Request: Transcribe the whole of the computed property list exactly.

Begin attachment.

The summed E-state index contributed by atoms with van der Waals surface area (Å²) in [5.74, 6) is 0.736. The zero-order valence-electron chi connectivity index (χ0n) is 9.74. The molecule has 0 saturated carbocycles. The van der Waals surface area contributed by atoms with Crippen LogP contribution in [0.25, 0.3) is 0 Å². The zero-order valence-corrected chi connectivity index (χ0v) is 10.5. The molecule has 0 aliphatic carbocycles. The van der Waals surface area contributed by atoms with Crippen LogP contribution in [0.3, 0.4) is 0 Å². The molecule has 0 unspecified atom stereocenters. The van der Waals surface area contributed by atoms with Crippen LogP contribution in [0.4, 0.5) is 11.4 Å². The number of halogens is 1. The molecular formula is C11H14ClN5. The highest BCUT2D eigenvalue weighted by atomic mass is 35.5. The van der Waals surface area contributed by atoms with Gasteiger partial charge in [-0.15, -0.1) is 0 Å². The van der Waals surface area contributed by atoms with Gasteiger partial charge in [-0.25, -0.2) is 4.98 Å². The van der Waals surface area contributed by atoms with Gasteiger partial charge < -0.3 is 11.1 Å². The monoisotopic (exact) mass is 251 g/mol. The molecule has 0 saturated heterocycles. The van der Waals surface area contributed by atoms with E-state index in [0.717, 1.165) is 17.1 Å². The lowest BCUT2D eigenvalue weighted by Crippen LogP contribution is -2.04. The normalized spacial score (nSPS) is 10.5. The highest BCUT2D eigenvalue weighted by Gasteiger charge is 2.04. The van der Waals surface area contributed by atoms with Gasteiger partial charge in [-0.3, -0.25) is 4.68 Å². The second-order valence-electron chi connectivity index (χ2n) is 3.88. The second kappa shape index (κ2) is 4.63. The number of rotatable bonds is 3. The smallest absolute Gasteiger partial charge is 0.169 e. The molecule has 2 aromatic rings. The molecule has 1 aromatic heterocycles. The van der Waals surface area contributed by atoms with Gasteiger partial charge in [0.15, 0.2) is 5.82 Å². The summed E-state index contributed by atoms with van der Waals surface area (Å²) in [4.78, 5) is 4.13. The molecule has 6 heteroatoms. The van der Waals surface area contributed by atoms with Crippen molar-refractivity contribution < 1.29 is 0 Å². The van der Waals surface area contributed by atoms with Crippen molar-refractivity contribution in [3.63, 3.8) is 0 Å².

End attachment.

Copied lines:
The summed E-state index contributed by atoms with van der Waals surface area (Å²) in [5.74, 6) is 0.736. The zero-order valence-electron chi connectivity index (χ0n) is 9.74. The molecule has 0 saturated carbocycles. The van der Waals surface area contributed by atoms with Crippen LogP contribution in [0.25, 0.3) is 0 Å². The zero-order valence-corrected chi connectivity index (χ0v) is 10.5. The molecule has 0 aliphatic carbocycles. The van der Waals surface area contributed by atoms with Crippen LogP contribution in [0.3, 0.4) is 0 Å². The molecule has 0 unspecified atom stereocenters. The van der Waals surface area contributed by atoms with Crippen LogP contribution in [0.4, 0.5) is 11.4 Å². The number of halogens is 1. The molecular formula is C11H14ClN5. The highest BCUT2D eigenvalue weighted by atomic mass is 35.5. The van der Waals surface area contributed by atoms with Gasteiger partial charge in [-0.15, -0.1) is 0 Å². The van der Waals surface area contributed by atoms with Gasteiger partial charge in [-0.25, -0.2) is 4.98 Å². The van der Waals surface area contributed by atoms with Gasteiger partial charge < -0.3 is 11.1 Å². The monoisotopic (exact) mass is 251 g/mol. The molecule has 0 saturated heterocycles. The van der Waals surface area contributed by atoms with E-state index in [0.717, 1.165) is 17.1 Å². The lowest BCUT2D eigenvalue weighted by Crippen LogP contribution is -2.04. The normalized spacial score (nSPS) is 10.5. The highest BCUT2D eigenvalue weighted by Gasteiger charge is 2.04. The van der Waals surface area contributed by atoms with Gasteiger partial charge in [-0.3, -0.25) is 4.68 Å². The second-order valence-electron chi connectivity index (χ2n) is 3.88. The second kappa shape index (κ2) is 4.63. The number of rotatable bonds is 3. The smallest absolute Gasteiger partial charge is 0.169 e. The molecule has 2 aromatic rings. The molecule has 1 aromatic heterocycles. The van der Waals surface area contributed by atoms with Gasteiger partial charge in [0.15, 0.2) is 5.82 Å². The summed E-state index contributed by atoms with van der Waals surface area (Å²) in [4.78, 5) is 4.13. The molecule has 6 heteroatoms. The van der Waals surface area contributed by atoms with Crippen molar-refractivity contribution < 1.29 is 0 Å². The van der Waals surface area contributed by atoms with Crippen molar-refractivity contribution in [3.63, 3.8) is 0 Å².